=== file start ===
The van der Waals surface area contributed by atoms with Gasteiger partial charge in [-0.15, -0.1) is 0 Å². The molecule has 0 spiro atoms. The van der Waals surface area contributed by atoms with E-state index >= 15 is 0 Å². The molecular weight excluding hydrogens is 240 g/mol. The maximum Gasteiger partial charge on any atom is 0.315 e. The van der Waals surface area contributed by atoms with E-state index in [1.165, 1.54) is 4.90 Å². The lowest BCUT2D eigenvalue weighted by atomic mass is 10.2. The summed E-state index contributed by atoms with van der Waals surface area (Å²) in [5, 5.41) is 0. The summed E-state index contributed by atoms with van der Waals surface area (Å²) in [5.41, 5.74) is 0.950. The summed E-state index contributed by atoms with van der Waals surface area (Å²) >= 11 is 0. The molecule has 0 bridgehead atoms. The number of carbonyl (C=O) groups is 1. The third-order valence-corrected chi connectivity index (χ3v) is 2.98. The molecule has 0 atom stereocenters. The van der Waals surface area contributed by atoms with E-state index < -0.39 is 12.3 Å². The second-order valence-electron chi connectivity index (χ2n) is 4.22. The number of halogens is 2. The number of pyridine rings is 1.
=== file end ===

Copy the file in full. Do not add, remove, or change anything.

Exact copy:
The van der Waals surface area contributed by atoms with Gasteiger partial charge in [-0.15, -0.1) is 0 Å². The molecule has 0 spiro atoms. The van der Waals surface area contributed by atoms with E-state index >= 15 is 0 Å². The molecular weight excluding hydrogens is 240 g/mol. The maximum Gasteiger partial charge on any atom is 0.315 e. The van der Waals surface area contributed by atoms with E-state index in [1.165, 1.54) is 4.90 Å². The lowest BCUT2D eigenvalue weighted by atomic mass is 10.2. The summed E-state index contributed by atoms with van der Waals surface area (Å²) in [5, 5.41) is 0. The summed E-state index contributed by atoms with van der Waals surface area (Å²) in [5.41, 5.74) is 0.950. The summed E-state index contributed by atoms with van der Waals surface area (Å²) >= 11 is 0. The molecule has 0 bridgehead atoms. The number of carbonyl (C=O) groups is 1. The third-order valence-corrected chi connectivity index (χ3v) is 2.98. The molecule has 0 atom stereocenters. The van der Waals surface area contributed by atoms with E-state index < -0.39 is 12.3 Å². The second-order valence-electron chi connectivity index (χ2n) is 4.22. The number of halogens is 2. The number of pyridine rings is 1.